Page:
World number six Jordan Spieth believes his game is on the cusp of coming good after a handful of poor results this year.
What better time to shine than in front of your family and home fans in Dallas, which is exactly where this week’s AT&T Byron Nelson tees off.
While the Texan has not won the tournament, it already has a pretty special place in the memory bank. In 2010, at the tender age of 16, Spieth became the youngest player to enter the tournament as the defending US Amateur champion and was helped by a sponsor’s exemption.
As a result, winning this event would mean a lot to Spieth, who attended school just 20 minutes from the Four Seasons Resort where he will tee off on Thursday.
“This one is definitely more home for me being in Dallas versus Fort Worth,” the 23-year-old told pgatour.com.
“But winning both [he won the Dean & Deluca Invitational in Fort Worth last year] is something that is a lifelong goal for me and I have this one yet to accomplish.
“The problem this year so far has been my opening rounds. I just haven’t had it. I’ve been behind the eight ball too many times.”
Spieth followed up his opening round of 73 with a three over 75 at last week’s Players Championship, which saw him miss the cut, his second weekend off of 2017. Despite this, Spieth believes his game is generally in good nick, just that his wedge play and putting need to improve.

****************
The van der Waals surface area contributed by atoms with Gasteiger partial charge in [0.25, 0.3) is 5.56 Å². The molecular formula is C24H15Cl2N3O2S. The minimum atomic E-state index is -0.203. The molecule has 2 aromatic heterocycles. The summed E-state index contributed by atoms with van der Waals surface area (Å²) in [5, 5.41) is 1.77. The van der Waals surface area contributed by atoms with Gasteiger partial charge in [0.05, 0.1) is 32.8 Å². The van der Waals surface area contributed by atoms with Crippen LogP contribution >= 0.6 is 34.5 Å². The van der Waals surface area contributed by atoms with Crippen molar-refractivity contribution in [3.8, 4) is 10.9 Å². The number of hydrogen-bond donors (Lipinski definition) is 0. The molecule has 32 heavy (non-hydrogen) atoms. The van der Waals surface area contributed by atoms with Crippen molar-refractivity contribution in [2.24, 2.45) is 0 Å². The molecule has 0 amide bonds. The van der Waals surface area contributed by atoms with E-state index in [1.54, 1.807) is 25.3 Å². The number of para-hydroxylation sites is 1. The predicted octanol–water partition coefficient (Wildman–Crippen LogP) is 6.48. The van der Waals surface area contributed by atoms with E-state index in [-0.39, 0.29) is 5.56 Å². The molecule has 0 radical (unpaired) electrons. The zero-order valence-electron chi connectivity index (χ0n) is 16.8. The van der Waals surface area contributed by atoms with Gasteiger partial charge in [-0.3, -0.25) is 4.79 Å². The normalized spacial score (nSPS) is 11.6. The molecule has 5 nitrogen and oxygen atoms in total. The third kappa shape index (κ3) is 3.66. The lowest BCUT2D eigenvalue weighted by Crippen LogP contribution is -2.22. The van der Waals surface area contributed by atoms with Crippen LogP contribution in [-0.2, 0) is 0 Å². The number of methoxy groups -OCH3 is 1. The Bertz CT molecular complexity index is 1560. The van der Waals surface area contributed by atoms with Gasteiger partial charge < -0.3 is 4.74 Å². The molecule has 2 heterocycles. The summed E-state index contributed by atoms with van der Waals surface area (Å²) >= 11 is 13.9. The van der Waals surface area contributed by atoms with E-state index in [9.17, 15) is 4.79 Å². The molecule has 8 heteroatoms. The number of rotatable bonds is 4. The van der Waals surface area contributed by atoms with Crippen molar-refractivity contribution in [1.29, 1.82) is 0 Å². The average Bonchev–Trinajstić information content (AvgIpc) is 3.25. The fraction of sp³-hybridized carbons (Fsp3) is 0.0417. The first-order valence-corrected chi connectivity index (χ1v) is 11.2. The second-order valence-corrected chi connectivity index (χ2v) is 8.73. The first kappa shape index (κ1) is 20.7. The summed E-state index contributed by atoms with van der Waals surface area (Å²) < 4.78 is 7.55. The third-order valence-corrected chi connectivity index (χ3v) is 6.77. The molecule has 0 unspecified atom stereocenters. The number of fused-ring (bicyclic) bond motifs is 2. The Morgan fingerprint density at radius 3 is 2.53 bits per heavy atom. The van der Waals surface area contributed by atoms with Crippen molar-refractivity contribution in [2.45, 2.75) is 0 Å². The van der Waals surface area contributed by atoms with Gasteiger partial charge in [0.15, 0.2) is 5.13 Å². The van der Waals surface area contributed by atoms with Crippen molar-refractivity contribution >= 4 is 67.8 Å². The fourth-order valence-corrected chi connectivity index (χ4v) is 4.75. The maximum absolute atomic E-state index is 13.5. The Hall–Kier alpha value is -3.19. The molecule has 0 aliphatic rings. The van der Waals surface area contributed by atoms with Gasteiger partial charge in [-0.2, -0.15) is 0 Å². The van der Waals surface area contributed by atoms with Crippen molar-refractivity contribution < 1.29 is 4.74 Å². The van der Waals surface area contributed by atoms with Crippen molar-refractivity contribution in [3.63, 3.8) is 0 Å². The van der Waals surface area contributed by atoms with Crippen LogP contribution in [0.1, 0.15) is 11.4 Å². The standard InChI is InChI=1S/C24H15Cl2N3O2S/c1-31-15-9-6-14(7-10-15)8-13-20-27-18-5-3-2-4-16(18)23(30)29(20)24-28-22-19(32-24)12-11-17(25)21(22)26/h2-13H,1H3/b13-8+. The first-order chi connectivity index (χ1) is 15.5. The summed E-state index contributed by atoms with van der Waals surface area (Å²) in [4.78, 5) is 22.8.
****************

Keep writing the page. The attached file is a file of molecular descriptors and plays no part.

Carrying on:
Spieth made a name for himself in his early days on the PGA Tour for being a superb putter, but the club is running cold at the moment for the two-time major winner. For example, in 2016, he was ranked first in putts per round on the Tour but now he has slipped back to 95th for 2017.
“My game was in great condition last week,” continued Spieth.
“I hit the ball phenomenally and putting was great leading in. I just…my one bad day of the week was Thursday, striking the ball, and I recognised what it was. I couldn’t fix it in time for the round, and then I fixed that on Friday but then I just didn’t get any of the putts to go.
“I’m striking the ball as well as I’ve struck it this entire year, which is as good as I’ve struck the ball on Tour, is how I feel. My wedge play and putting are yet to kick into gear and it just takes a bit of momentum on course.
“I can do all the practice I want, it’s just seeing some go in on course, whether it’s one round or through a streak of two tournaments, just to feel like it’s all the way back to top notch. So, it’s close.”
The pros at the Sony Open in Hawaii were sent scrambling for cover on Saturday after a ballistic missile alert was sent out by mistake.